Last year had its fair share of attention-grabbing natural disasters, so you can be forgiven for not keeping an eye on the global average temperature as the months rolled by. But NASA and the National Oceanic and Atmospheric Administration (NOAA) announced their final tally today: 2017 ranks as the second or third warmest year on record, depending on which dataset you ask.
In the NASA dataset, 2017 comes in a few hundredths of a degree Celsius above third-place 2015, while NOAA puts 2015 a touch above 2017. The two datasets use slightly different methods, including different approaches to handling the polar regions, where weather stations are sparse.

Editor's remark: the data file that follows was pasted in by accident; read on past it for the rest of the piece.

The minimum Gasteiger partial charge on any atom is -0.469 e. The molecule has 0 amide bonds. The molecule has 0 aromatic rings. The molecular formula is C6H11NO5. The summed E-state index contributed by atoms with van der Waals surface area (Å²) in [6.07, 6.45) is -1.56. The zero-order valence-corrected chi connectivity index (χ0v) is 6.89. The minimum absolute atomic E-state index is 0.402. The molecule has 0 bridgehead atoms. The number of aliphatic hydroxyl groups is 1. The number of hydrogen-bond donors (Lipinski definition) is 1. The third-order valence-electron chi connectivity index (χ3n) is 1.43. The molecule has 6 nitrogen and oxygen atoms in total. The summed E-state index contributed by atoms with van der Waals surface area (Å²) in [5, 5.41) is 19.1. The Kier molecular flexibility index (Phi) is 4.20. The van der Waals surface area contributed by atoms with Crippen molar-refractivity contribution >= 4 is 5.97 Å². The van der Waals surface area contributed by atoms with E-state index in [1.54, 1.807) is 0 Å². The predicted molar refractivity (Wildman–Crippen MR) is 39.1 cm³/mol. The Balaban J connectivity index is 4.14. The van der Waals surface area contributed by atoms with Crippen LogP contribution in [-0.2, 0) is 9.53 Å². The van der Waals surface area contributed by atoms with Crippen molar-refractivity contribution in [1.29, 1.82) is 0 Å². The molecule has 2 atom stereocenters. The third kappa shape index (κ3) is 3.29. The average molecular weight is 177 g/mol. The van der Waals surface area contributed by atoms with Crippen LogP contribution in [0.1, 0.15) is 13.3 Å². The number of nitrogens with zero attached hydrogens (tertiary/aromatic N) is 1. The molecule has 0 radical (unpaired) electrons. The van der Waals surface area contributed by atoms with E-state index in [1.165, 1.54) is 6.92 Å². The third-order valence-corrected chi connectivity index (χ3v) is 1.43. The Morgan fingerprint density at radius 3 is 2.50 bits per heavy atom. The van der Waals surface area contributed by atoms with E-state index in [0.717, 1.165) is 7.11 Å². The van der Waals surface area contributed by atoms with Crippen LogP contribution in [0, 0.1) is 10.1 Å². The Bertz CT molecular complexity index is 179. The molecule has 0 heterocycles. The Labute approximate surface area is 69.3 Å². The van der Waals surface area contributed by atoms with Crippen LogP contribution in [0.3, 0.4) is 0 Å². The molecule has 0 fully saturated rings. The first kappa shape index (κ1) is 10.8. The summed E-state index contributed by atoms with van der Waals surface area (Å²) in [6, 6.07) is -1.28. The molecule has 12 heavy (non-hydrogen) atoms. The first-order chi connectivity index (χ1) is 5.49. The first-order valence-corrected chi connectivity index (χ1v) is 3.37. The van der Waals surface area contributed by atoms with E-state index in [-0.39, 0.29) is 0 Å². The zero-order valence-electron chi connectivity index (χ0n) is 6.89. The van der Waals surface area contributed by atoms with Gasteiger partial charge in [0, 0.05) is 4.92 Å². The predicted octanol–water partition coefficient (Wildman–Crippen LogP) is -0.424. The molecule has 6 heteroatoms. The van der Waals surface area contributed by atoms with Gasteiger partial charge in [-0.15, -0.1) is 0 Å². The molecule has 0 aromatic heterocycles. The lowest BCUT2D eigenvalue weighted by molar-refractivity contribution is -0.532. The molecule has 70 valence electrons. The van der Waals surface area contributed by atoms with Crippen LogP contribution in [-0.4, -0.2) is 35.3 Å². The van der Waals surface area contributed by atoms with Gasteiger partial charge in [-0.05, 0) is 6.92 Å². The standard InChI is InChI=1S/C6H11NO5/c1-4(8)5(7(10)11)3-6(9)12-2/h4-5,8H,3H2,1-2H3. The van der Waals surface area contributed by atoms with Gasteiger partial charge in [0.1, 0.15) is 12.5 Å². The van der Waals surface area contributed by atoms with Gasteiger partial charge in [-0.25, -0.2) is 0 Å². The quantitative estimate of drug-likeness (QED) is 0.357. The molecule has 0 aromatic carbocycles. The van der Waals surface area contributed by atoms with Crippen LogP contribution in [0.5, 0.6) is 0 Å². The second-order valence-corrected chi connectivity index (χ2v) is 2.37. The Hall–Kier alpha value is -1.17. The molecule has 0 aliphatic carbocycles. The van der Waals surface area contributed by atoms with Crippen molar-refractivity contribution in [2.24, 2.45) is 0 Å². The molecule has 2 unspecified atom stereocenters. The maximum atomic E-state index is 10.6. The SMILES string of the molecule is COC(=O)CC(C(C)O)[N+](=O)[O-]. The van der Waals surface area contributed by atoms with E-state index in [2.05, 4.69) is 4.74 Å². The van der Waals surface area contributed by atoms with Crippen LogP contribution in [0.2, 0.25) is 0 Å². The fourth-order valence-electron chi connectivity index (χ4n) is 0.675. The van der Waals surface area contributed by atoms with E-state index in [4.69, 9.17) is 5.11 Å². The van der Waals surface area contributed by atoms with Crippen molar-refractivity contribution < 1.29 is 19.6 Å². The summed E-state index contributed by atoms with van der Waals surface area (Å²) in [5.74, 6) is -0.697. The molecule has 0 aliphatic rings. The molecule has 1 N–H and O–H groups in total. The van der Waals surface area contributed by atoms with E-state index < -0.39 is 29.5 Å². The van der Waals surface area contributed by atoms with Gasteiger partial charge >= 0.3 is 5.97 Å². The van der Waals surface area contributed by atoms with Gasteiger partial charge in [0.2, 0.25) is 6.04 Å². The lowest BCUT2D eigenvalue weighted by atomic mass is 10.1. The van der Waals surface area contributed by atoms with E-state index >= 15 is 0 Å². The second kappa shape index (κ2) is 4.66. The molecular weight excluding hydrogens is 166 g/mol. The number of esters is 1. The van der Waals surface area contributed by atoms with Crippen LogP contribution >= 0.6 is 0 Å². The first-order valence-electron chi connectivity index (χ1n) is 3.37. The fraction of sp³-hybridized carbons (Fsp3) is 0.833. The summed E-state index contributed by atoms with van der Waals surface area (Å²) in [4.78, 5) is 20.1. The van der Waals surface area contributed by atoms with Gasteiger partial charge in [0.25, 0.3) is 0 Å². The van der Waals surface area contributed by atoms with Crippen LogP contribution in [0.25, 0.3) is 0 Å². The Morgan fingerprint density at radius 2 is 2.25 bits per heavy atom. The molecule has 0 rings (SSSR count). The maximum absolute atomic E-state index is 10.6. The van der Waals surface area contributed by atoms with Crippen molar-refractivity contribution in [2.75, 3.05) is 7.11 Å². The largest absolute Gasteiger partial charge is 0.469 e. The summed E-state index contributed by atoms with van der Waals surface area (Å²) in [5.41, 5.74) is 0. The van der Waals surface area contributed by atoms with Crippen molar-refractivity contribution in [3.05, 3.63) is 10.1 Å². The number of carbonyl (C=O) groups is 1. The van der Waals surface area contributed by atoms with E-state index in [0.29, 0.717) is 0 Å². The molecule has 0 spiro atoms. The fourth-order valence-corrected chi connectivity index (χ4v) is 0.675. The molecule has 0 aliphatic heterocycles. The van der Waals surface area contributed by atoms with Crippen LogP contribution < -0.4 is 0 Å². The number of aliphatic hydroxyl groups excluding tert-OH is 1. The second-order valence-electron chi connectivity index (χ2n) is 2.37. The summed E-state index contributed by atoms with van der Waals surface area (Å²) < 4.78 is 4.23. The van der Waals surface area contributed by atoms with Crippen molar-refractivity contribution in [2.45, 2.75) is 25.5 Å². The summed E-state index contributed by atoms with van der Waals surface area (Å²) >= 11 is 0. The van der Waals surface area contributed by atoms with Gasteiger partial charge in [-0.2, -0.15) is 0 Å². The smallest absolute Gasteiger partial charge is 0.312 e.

It turns out that the cold weather in the eastern United States around the holiday season was not indicative of what was happening on the rest of the planet, much less for the rest of the year. President Donald Trump may have been tweeting that "we could use a little bit of that good old Global Warming," but he was doing so during an exceedingly warm year.